Martin perceives two recent developments that bear on these issues. "One is the increasing reliance on the biological features of a person to determine their worth as epitomised by genetic descriptions of people. People get to be thought of as having 'good' genes and 'bad' genes, as if someone can be reduced to these fundamental biological particles that they are born with and can do anything about. It is very deterministic, which is bothersome for obvious reasons.
"But the other trend almost goes in the opposite direction, and that is this incredible emphasis in the US on training and education and the ability of a person to change and grow. There is continuous talk, in schools and universities and in government and corporations, about the importance of education and training. Similarly, the emphasis of New Age and other kinds of alternative health movements is also on how you can train yourself to become a 'higher order' being. This all seems to me to be highly problematic, partly because the resources are not at all freely available. It is an extension of the old story that if you just try hard enough you will succeed, but now you must try hard in all these other layers of existence from the physical make-up of the body, the mind and the immune system, and to whether or not you get sick. I want to know more about how people can be categorised by the kinds of training they're investing in. It might go along with or counteract this other more biological determinist trend."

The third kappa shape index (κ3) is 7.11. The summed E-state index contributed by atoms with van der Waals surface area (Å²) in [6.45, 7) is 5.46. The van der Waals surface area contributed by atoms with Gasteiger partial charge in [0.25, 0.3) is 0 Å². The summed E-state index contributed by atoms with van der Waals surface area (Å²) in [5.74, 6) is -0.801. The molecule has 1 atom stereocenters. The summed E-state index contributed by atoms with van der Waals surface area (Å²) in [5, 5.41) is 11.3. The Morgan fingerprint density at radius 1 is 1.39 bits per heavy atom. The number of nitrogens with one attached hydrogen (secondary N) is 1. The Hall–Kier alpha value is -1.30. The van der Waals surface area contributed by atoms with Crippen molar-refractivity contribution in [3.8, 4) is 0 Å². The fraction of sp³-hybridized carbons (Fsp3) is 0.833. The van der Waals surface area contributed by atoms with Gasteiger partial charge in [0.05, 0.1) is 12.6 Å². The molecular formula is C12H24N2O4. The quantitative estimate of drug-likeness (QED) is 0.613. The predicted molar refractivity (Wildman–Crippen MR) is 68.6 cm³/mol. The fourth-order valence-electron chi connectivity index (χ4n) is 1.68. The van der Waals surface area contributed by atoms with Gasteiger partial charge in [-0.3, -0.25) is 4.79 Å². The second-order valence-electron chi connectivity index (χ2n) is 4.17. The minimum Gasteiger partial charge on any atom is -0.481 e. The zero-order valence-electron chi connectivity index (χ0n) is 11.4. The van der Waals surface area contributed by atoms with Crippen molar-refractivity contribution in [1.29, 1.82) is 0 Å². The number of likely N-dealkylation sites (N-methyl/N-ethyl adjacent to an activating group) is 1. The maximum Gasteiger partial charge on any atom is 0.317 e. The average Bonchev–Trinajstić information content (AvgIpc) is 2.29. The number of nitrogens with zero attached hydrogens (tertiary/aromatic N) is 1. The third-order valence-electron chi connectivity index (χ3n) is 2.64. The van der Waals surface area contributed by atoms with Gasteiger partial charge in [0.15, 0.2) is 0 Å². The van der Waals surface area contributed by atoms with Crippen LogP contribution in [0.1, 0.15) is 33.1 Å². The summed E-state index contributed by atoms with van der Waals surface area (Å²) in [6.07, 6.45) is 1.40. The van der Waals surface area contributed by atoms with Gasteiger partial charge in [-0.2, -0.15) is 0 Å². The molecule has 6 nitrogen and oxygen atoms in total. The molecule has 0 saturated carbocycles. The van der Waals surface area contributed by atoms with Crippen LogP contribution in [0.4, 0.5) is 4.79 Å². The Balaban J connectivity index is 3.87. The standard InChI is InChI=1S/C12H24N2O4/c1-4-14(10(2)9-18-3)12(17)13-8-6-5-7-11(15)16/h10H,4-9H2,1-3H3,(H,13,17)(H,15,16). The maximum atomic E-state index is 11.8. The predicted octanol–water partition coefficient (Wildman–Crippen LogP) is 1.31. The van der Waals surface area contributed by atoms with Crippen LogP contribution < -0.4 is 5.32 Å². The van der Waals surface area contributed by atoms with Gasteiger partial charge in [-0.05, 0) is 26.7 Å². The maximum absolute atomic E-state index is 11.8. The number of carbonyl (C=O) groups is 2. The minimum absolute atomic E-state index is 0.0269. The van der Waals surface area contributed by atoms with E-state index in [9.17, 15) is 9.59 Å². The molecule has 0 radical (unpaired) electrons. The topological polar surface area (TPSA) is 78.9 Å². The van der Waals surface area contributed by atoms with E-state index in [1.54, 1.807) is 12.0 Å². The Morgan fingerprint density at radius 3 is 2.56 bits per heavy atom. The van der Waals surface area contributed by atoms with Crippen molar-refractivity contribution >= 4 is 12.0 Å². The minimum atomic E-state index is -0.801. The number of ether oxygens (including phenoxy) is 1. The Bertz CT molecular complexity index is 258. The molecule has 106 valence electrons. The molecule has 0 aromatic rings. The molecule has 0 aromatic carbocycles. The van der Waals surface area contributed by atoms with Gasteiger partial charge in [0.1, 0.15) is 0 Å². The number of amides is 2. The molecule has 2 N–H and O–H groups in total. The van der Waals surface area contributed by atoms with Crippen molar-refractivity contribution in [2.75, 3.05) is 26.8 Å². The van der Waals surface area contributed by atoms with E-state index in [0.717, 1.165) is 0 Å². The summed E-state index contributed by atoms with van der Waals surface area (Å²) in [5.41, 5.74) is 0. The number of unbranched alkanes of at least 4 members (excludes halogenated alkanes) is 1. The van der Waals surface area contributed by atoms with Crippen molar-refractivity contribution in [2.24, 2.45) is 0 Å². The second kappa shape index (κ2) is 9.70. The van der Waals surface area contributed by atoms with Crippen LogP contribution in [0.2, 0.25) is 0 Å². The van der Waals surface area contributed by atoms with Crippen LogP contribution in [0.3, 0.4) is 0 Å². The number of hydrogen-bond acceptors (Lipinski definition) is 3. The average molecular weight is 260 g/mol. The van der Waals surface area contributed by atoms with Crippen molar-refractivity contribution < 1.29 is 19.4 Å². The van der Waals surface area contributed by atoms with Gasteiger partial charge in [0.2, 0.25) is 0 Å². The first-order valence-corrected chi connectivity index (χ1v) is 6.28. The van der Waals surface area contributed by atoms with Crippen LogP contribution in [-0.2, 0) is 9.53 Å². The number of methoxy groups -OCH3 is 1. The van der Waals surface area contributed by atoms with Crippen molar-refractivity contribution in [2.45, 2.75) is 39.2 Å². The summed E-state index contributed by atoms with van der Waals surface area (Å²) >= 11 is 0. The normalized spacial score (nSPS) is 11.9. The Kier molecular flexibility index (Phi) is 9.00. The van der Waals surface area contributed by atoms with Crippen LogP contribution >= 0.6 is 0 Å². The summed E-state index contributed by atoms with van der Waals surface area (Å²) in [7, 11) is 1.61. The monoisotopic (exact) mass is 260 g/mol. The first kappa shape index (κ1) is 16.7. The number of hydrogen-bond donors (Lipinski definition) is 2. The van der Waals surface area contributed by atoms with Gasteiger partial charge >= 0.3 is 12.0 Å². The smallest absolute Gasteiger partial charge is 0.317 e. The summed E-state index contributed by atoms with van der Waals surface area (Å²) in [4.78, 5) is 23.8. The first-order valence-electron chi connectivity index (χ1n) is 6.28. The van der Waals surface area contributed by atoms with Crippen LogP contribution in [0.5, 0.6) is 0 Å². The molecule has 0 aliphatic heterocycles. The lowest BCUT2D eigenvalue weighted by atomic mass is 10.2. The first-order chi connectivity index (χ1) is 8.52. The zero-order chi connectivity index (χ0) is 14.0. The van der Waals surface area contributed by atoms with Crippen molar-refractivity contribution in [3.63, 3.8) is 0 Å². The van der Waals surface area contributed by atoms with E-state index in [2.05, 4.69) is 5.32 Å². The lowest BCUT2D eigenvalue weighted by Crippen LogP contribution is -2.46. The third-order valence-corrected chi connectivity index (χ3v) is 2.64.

Martin had an unusual childhood. Born in Alabama, she grew up on the east coast in Pennsylvania and spent most summers with her paternal grandparents who were Mennonite farmers living in a traditional community.
Her maternal grandparents were equally intriguing. Her grandfather was coach to Auburn, a famous US football team, while her grandmother worked as a photographer's assistant in Birmingham, Alabama, in the days when women did not do that kind of thing. She got her own TV cookery show in the 1950s called the Magic Kitchen.
Martin's immediate family was "less interesting'' and more problematic. Her brother died of polio at the age of two when she was seven; three years later, her sister was born. Unusually in the US, she was sent to boarding school, which proved something of a relief. "I think anthropology appealed to me because it allowed me to be half in, half out. You're there but you're not quite there, you always have an escape and you have a licence to observe - you're supposed to be observant and figure things out. In my family the dynamics were so complex and frightening and disturbing, I adopted the stance of being on the edge of a group and constantly trying to figure out what it was doing. I'm sure that was what made me leap at anthropology."
Martin has two daughters, aged 20 and 12, and is married to a biophysicist. Her recent move to Princeton, after 20 years at Johns Hopkins university, gives her a new opportunity. Princeton produced some of the pioneers of modern personnel management. "I had the idea it would be fun to look into the history of some of these management ideas," she says.
She is blessed with an openness and enthusiasm all too rare in academia. Where did she get her guts and drive? "If I had to say who influenced me most, it would be my grandmother and her TV show. I got this picture of this woman who was just fantastically competent doing these amazing things. I'm sure it was my grandmother who was the most important influence on me, and her name was Emily Martin."